We are going to review each of these forces as they apply to our paintball trajectory problem. For those without a mathematical bone in your body, the important thing to take away with you from the discussion is what variables influence the trajectory of the ball.

Fg- The Force Due to Gravity
For purposes of this discussion, it is constant and will not change during the ball flight. The equation describing the gravitational force on an object due to the acceleration caused by gravity is given by:

where g is constant for gravitational acceleration and m is the sample mass. For those of us who have taken some kind of physics course, we have all seen the calculation for an object with a certain initial velocity set in motion at a particular angle. Please refer to any advanced physics book to see a detailed explanation of what is presented below. The calculation proceeds like this:

From the picture above, Newton's second Law gives us:

In this simple case, the variables can be separated and each side integrated (a calculus operation) with the initial condition that for t = 0, v = vo:

where v0 is ball initial velocity. Since the ball is moving in two dimensions there are two equations to describe its motion in both the z and x directions: ;

Velocity is defined as the rate of change of distance a body will undergo. This is written as:

If we substitute this into the two previous equations, we can again integrate them with the initial condition that at t = 0, x = 0 to obtain:


Now in the horizontal x direction there is no acceleration, so:

The problem is what is v0x. From the diagram and a bit of trigonometry:

Substituting this into the equation for x:

In a similar manner:


Eliminating t between the two equations gives us the final solution for the trajectory:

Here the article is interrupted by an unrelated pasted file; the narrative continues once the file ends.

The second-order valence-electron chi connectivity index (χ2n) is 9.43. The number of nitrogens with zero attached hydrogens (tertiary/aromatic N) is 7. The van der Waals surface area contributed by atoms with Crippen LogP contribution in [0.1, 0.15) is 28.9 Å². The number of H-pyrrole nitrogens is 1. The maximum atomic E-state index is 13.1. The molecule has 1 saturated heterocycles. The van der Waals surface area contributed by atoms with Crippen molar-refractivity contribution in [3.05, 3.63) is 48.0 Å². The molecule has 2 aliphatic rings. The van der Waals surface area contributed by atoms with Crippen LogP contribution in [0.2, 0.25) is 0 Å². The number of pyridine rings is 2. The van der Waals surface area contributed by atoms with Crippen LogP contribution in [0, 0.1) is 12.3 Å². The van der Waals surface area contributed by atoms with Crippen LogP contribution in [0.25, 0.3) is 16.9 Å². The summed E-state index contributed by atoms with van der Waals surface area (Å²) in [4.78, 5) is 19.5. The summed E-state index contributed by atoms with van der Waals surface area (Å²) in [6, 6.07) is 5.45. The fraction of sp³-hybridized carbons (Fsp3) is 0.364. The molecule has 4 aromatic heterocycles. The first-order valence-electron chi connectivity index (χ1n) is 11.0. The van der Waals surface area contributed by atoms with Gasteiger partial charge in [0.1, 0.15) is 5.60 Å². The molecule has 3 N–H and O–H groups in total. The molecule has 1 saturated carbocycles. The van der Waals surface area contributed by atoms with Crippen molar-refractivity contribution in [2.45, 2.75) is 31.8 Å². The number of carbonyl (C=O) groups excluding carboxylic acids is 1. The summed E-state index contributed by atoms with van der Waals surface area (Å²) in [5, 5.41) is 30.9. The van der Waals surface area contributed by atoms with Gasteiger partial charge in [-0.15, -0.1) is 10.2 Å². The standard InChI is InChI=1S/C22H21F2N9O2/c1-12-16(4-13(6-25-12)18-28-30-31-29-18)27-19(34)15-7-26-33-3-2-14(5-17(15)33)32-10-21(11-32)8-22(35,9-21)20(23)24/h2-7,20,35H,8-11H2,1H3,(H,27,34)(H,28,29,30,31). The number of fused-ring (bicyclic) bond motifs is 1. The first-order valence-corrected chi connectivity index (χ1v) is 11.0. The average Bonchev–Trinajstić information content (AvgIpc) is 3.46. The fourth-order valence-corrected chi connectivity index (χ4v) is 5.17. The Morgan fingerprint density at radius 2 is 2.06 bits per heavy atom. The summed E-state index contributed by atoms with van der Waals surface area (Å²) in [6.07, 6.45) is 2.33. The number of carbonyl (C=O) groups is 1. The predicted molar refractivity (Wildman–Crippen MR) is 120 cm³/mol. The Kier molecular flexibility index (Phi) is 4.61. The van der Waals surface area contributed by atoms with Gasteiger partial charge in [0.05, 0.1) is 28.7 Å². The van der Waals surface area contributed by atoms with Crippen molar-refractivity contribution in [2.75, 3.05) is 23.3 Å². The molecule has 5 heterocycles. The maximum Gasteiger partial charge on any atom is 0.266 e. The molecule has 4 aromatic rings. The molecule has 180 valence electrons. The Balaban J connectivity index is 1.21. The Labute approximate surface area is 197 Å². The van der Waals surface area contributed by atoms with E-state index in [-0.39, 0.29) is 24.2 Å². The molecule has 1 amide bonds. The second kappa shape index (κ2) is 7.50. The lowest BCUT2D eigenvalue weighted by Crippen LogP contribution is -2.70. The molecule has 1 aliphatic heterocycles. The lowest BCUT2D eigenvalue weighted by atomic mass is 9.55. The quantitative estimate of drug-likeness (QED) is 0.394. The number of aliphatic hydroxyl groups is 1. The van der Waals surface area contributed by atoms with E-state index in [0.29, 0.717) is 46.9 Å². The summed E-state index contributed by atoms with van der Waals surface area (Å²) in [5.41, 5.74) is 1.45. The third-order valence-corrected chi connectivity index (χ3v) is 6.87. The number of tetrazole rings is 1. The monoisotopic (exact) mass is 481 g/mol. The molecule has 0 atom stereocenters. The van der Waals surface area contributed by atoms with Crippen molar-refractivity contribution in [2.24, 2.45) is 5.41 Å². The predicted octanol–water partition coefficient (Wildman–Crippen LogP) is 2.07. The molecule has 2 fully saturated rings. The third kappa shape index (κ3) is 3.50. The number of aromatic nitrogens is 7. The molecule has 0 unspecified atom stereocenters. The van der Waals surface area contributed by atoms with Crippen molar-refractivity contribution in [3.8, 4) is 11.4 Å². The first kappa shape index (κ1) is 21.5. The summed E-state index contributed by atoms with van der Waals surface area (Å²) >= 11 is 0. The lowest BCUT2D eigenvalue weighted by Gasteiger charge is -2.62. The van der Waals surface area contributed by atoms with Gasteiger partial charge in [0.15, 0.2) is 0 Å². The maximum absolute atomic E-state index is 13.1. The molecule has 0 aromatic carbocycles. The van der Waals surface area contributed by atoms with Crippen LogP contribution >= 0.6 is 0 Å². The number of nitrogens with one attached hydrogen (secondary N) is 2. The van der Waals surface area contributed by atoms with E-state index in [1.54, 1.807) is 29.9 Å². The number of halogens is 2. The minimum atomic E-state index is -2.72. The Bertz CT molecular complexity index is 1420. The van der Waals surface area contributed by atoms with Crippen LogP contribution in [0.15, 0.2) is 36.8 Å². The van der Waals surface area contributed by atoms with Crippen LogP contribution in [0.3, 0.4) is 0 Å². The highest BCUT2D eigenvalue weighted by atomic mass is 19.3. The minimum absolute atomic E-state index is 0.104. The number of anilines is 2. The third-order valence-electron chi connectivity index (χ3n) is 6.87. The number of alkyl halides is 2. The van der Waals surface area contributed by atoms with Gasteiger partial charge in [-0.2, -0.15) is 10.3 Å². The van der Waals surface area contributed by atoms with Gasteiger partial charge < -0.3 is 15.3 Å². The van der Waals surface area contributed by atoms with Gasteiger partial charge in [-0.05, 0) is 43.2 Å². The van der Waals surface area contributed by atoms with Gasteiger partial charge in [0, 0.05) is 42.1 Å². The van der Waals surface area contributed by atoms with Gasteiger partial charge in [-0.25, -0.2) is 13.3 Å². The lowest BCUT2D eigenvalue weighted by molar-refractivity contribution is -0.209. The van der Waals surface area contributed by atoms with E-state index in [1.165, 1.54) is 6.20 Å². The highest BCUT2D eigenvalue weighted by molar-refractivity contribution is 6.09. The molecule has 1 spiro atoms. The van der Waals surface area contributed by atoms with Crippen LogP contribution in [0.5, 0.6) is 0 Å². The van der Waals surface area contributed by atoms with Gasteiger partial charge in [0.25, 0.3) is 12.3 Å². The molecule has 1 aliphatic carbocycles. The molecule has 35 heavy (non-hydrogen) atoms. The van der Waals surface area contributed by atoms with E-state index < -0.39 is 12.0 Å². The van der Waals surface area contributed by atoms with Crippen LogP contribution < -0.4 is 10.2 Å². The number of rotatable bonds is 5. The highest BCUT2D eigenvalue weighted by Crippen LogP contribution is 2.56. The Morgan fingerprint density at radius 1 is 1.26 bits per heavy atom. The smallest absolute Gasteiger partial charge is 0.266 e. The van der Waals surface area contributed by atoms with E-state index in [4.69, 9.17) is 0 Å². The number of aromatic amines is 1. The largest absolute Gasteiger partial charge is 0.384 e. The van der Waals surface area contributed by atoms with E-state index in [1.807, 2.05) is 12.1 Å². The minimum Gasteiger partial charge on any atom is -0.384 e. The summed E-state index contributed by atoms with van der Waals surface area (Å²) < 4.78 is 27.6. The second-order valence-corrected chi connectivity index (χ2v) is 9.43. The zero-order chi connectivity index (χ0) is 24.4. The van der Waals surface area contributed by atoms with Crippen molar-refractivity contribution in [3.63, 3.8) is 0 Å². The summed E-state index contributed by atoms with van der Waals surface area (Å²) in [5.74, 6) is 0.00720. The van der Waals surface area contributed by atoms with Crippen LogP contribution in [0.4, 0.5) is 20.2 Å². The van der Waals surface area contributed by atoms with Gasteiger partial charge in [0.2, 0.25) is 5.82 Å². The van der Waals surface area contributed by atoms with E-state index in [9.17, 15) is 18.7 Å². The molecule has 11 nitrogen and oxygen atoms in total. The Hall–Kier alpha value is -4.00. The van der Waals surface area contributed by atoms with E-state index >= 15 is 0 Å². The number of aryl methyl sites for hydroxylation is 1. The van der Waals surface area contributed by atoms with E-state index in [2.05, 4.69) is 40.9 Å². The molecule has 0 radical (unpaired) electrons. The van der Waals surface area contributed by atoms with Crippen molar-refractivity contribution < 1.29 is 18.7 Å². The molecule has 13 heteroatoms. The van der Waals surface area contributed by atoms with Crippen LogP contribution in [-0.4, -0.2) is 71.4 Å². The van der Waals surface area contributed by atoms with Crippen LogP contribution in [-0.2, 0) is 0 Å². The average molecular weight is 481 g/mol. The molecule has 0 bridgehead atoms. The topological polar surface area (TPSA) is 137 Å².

This is the equation of a parabola and from this you can find that if the ball is fired at a 45 degree angle from the ground, the horizontal distance will be a maximum. The magnitude of the velocity at any point on the curve can be found from :

The results of a calculation for a 45 degree trajectory are shown below:

Note that velocity is not constant even in this case, but changes due to the pull of gravity on the ball. The problem is that this parabolic equation does not express the real trajectory of a projectile. Because it neglects to account for environmental forces, unfortunately this would only be the true results for a projectile fired in a vaccum.

FD - The Drag Force
The next force we consider is the air resistance the ball encounters. Unlike the gravitation force this one is complicated. Lets think about what affects the air resistance on an object. By going back to our experiment of putting your hand outside of the car, we can get a general idea of what is important. If the speed of the car increases, you will feel a lot more resistance on your hand. Therefore, velocity is important to drag. Note also that the direction of the resistance or drag is opposite and coincident with the direction of the cars speed.